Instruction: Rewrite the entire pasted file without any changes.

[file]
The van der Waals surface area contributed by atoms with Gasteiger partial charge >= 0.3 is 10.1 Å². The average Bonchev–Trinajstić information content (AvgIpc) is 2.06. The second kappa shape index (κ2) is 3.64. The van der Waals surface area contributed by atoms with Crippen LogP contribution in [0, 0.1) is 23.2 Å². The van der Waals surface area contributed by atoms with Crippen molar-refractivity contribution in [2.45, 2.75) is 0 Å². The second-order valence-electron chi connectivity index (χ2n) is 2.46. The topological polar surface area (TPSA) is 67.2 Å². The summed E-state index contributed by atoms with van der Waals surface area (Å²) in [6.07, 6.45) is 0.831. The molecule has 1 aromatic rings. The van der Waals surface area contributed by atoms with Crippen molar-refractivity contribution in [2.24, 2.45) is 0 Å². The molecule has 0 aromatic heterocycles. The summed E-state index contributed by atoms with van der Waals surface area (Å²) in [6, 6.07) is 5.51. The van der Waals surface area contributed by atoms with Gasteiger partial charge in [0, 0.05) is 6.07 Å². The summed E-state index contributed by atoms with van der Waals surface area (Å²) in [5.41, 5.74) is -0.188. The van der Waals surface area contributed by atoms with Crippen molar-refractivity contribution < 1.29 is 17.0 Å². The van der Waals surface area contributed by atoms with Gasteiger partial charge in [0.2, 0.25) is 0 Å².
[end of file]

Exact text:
The van der Waals surface area contributed by atoms with Gasteiger partial charge >= 0.3 is 10.1 Å². The average Bonchev–Trinajstić information content (AvgIpc) is 2.06. The second kappa shape index (κ2) is 3.64. The van der Waals surface area contributed by atoms with Crippen LogP contribution in [0, 0.1) is 23.2 Å². The van der Waals surface area contributed by atoms with Crippen molar-refractivity contribution in [2.45, 2.75) is 0 Å². The second-order valence-electron chi connectivity index (χ2n) is 2.46. The topological polar surface area (TPSA) is 67.2 Å². The summed E-state index contributed by atoms with van der Waals surface area (Å²) in [6.07, 6.45) is 0.831. The molecule has 1 aromatic rings. The van der Waals surface area contributed by atoms with Crippen molar-refractivity contribution in [2.24, 2.45) is 0 Å². The molecule has 0 aromatic heterocycles. The summed E-state index contributed by atoms with van der Waals surface area (Å²) in [6, 6.07) is 5.51. The van der Waals surface area contributed by atoms with Gasteiger partial charge in [0, 0.05) is 6.07 Å². The summed E-state index contributed by atoms with van der Waals surface area (Å²) in [5.41, 5.74) is -0.188. The van der Waals surface area contributed by atoms with Crippen molar-refractivity contribution < 1.29 is 17.0 Å². The van der Waals surface area contributed by atoms with Gasteiger partial charge in [0.2, 0.25) is 0 Å².